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Sugar addiction can be treated like drug abuse

Wednesday, Apr 13, 2016,16:34 IST By Metrovaartha A A A

Melbourne | People addicted to sugar should be treated in the same way as drug abusers, according to a world-first study. Drugs used to treat nicotine addiction could be used to treat sugar addiction in animals, researchers said.

The latest World Health Organisation figures tell us 1.9 billion people worldwide are overweight, with 600 million considered obese, said Selena Bartlett from Queensland University of Technology (QUT) in Australia.

Excess sugar consumption has been proven to contribute directly to weight gain. It has also been shown to repeatedly elevate dopamine levels which control the brain’s reward and pleasure centres in a way that is similar to many drugs of abuse including tobacco, cocaine and morphine, Bartlett said.

After long-term consumption, this leads to the opposite, a reduction in dopamine levels. This leads to higher consumption of sugar to get the same level of reward, researchers said.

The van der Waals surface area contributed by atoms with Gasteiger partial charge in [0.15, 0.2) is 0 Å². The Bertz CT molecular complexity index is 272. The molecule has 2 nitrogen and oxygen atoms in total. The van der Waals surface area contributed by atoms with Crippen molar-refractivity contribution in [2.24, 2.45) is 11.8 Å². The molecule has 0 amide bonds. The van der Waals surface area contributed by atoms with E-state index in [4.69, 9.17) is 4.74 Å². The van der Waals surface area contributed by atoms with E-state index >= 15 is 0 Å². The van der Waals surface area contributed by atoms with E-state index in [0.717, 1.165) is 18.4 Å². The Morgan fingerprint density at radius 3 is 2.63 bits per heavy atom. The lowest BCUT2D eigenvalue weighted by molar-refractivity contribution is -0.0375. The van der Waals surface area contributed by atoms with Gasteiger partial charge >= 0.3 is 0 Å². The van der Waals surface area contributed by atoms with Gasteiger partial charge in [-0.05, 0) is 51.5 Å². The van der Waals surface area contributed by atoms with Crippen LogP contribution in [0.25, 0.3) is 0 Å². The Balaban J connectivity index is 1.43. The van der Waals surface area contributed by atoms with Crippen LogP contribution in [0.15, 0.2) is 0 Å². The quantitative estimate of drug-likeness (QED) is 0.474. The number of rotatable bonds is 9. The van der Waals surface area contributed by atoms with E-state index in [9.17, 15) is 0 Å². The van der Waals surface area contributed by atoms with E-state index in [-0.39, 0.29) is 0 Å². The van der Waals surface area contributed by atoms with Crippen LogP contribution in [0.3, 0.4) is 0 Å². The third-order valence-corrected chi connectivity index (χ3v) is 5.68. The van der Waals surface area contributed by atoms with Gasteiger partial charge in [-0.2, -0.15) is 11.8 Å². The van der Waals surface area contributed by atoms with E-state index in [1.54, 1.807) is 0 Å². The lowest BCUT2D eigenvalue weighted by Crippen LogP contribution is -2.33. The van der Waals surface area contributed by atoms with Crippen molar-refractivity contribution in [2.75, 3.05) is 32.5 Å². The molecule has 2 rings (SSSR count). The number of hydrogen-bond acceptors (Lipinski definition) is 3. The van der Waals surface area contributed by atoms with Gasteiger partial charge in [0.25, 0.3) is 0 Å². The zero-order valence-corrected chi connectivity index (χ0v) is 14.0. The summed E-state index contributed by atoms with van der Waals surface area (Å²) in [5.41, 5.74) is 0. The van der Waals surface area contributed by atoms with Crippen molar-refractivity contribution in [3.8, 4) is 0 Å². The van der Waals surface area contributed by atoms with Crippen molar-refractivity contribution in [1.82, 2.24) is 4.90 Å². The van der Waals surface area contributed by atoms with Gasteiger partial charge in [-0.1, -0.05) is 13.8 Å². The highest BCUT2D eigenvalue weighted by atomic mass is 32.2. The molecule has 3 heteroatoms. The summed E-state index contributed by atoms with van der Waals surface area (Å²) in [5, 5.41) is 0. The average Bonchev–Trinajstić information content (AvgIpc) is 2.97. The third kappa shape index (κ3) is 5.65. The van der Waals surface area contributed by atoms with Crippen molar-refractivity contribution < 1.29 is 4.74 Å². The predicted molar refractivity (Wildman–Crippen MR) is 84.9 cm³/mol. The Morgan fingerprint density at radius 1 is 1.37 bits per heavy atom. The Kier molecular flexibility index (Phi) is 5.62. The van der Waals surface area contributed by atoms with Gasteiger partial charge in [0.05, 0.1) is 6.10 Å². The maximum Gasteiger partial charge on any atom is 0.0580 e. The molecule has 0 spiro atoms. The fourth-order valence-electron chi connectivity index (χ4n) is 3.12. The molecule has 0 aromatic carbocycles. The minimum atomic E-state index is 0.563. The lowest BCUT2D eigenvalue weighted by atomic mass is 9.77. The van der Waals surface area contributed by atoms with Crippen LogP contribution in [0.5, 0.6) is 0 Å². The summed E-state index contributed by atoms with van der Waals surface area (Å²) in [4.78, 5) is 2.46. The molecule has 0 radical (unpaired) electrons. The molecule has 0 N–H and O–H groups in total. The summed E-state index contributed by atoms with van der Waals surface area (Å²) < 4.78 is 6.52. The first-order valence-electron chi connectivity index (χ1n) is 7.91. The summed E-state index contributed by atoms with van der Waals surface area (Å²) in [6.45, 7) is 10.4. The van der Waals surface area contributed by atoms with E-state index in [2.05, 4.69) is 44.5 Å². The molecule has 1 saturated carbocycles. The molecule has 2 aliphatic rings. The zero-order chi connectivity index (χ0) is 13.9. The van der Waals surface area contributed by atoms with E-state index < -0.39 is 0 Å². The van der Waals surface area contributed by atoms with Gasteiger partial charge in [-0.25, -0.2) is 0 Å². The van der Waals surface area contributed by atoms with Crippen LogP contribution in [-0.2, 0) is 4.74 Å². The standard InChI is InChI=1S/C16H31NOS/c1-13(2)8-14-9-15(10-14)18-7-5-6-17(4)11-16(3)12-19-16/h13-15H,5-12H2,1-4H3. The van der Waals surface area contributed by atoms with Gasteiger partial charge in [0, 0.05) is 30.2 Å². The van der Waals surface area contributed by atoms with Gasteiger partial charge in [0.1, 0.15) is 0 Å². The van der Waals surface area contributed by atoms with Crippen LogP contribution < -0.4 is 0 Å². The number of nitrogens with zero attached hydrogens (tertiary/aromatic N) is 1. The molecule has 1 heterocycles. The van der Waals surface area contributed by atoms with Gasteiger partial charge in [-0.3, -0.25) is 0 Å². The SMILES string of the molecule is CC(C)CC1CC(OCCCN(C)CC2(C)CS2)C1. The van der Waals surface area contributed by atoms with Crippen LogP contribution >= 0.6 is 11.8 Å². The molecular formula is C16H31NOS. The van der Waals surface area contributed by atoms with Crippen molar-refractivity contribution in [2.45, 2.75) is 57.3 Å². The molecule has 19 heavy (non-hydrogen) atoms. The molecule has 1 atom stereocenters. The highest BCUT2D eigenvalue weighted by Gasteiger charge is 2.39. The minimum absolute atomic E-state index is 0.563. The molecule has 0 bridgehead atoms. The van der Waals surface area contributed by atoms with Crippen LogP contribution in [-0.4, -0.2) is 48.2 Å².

They found that as well as an increased risk of weight gain, animals that maintain high sugar consumption and binge eating into adulthood may also face neurological and psychiatric consequences affecting mood and motivation. Our study found that Food and Drug Administration (FDA) approved drugs like varenicline, a prescription medication trading as Champix which treats nicotine addiction, can work the same way when it comes to sugar cravings, said Bartlett.

Interestingly, our study also found that artificial sweeteners such as saccharin could produce effects similar to those we obtained with table sugar, highlighting the importance of reevaluating our relationship with sweetened food per se, said Masroor Shariff from QUT.

Varenicline acted as a neuronal nicotinic receptor modulator (nAChR) and similar results were observed with other such drugs including mecamylamine and cytisine, researchers said. Further studies are required but our results do suggest that current FDA-approved nAChR drugs may represent a novel new treatment strategy to tackle the obesity epidemic, said Bartlett.

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